For longer than they would like to admit, national Democrats have had difficulty answering the question “What are you for?”
Hillary Clinton had a platform full of ideas but an advertising campaign almost devoid of content, and she hasn’t been alone. The recent Democratic “Have you seen the other guys?” bumper sticker generated so much derision because it so perfectly summed up the strategy of a rootless party.
Now, Democrats say they’re putting down roots. They say they have ideas. They rolled out their “Better Deal” agenda on Monday, and a shockingly large portion of the platform is dedicated to breaking corporate power, and in particular monopoly concentration. It’s a credit to the emerging New Brandeis movement that these ideas have been embraced at the highest levels of a political party. But will Democrats have the credibility to get a hearing from the public on a problem even they acknowledge they helped create?
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If you read the four white papers attached to the Better Deal agenda, the section on monopolies is clearly the most sophisticated and detailed. This is a reflection of how much thought has gone into the problem, particularly from Barry Lynn and the Open Markets Program at the New America Foundation, who deserve a lot of plaudits for years of work on how concentration impacts every facet of our lives.
We’re in a monopoly moment. Just in the last week, researchers from New York University explained how doubling corporate consolidation over the past 30 years has sapped the incentive to invest, because big firms have no competition forcing them to keep pace.
Reduced investment has kept the economy stuck in low gear, with massive swathes of the country abandoned. Goldman Sachs research cited monopolization as a major factor in expanding corporate profit margins, and subsequently a lower share for workers from economic growth. And the Washington Center for Equitable Growth detailed the telecommunications oligopoly, showing how consumers pay an extra $60 billion a year for cable, mobile and broadband services because of the lack of choice.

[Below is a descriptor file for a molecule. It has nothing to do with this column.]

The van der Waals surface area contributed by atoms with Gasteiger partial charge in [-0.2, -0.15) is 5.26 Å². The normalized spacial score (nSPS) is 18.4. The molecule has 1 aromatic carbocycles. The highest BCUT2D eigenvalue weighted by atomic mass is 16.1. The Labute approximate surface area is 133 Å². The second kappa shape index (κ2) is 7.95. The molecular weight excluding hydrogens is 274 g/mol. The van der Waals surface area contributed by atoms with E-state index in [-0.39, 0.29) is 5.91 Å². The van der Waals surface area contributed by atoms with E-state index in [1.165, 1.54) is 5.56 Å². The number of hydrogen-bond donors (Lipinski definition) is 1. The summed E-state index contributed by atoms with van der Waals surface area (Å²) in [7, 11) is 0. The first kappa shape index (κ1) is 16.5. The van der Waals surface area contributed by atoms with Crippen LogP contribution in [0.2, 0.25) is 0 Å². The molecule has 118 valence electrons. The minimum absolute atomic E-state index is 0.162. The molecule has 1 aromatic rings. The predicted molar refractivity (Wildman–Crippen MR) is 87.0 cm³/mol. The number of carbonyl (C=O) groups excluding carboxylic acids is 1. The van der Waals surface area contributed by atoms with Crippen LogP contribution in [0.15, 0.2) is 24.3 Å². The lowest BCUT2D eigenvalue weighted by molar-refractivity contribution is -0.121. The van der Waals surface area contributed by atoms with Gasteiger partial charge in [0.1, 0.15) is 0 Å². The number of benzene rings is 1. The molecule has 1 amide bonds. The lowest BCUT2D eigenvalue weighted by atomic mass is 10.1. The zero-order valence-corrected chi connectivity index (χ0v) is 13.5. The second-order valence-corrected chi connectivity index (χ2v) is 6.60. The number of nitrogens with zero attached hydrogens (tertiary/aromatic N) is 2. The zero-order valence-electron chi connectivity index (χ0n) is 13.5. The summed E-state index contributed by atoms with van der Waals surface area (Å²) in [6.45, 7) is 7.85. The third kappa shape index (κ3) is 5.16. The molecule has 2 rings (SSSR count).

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People intuitively understand this. In a research note related to the Better Deal agenda, pollster Geoff Garin writes that “86 percent of voters agree that ‘our economy is increasingly dominated by a small number of very large corporations.’” And the Democratic pitch frames this as a problem for democracy and liberty, rather than solely economics. Excessive concentration hurts workers as much as consumers, small businesses as much as shoppers, rural farmers as much as web coders, political institutions as much as economic institutions. Nobody is safe from harm.
The Better Deal plan proposes changing merger guidelines used by the Justice Department and Federal Trade Commission. Right now, mergers are mostly held to a “consumer welfare” standard — as long as prices go down, everything’s fine. Democrats want jobs and wages, quality and access, and the ability for competition and innovation as part of the equation. The new guidelines would even presumptively block large mergers unless the parties could justify the benefits.
The plan also calls for post-merger review, where regulators would be empowered to break up companies if the merger led to abusive conduct or the conditions tied to the deal haven’t been met. And the plan proposes a “consumer competition” advocate that would refer anti-competitive conduct to the Justice Department and FTC. The agencies should probably do this themselves, but it does highlight the importance of confronting abusive monopolies and the need to put resources toward the problem.